HAYS — An Ellis County task force is trying to find a viable way to bring a convention center to Hays as competition for convention business heats up across Kansas.
A task force formed by the Ellis County Coalition for Economic Development is first trying to bridge the gap between what a developer could provide and what the community might want in a convention center. And it is considering funding possibilities that would not leave the city with all the issues and risk.
"One of the things we're trying to do is identify to the community there is a need out here," said Mike Downing, president of Equity Bank in Ellis. "We have a gap. We have a problem."
Hays City Manager Toby Dougherty said talk about needing a convention center began about two years ago, shortly after the Hays Holiday Inn was sold to Ramada Inn. Complaints soon started about service and cleanliness at the hotel, where most conventions in Hays are held, he said.
Three proposals for convention centers were considered but eventually all fell apart, mostly because developers wanted the city to manage it, he said.
Little progress was made in the last two years, until Charlie Reese was appointed the coalition's interim director in January. The task force is composed of county and city staff, business people and Fort Hays State University representatives.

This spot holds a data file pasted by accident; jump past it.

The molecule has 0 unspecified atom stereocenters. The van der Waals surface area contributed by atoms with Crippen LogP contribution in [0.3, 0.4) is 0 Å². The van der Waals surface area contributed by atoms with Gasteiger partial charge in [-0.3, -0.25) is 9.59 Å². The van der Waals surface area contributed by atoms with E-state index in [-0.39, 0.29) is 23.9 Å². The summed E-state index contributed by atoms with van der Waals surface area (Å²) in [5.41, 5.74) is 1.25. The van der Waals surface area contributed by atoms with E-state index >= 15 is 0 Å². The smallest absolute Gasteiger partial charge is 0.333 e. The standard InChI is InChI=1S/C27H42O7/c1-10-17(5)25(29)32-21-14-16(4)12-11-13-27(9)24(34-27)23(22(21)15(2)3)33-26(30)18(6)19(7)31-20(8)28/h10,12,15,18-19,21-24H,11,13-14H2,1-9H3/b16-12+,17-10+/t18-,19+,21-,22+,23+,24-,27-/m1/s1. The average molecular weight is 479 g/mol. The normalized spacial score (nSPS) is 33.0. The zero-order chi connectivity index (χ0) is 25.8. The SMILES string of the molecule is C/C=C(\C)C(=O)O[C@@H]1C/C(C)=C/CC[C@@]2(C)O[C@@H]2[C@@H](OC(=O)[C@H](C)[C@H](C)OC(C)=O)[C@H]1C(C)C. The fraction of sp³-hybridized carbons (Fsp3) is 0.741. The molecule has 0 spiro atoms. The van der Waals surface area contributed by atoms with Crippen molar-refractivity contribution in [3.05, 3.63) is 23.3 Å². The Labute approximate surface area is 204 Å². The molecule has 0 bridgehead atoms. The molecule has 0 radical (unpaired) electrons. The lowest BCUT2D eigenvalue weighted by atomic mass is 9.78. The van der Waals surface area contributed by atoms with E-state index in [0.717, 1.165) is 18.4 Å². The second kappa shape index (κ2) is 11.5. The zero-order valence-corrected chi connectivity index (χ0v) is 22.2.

"The phase we're in now is the assessment, the review of what is between the needs, and try to propose a package the city thinks is reasonable... that doesn't give the city all the issues and all the risks," Reese said.
Funding mechanisms discussed have included establishing a community improvement district for the convention center project or instituting a higher transient guest tax.
Downing stressed the task force had not made any decisions and was still soliciting public input.
The task force is also concerned that other Kansas communities have either built new convention centers or are in the process of remodeling their existing centers. New convention centers have opened recently in Dodge City, Junction City and Manhattan, and the Bicentennial Center in Salina is being remodeled, Dougherty said.
Hays Convention and Visitors Bureau Director Jana Jordan said fewer organizations are interested in locating their conventions in Hays, including groups that have regularly come to Hays. She said transient guest tax revenue has fallen about 6 percent each of the last two years.
The task force is examining possible locations from downtown to north of I-70, as well as reusing existing facilities. The task force needs to identify the project, the location and the need before discussing financial vehicles, Downing said.
Several Kansas convention centers have at least some level of public funding, including Hutchinson, which is owned and operated by the city, and Dodge City, which is privately operated but funded with a sales tax.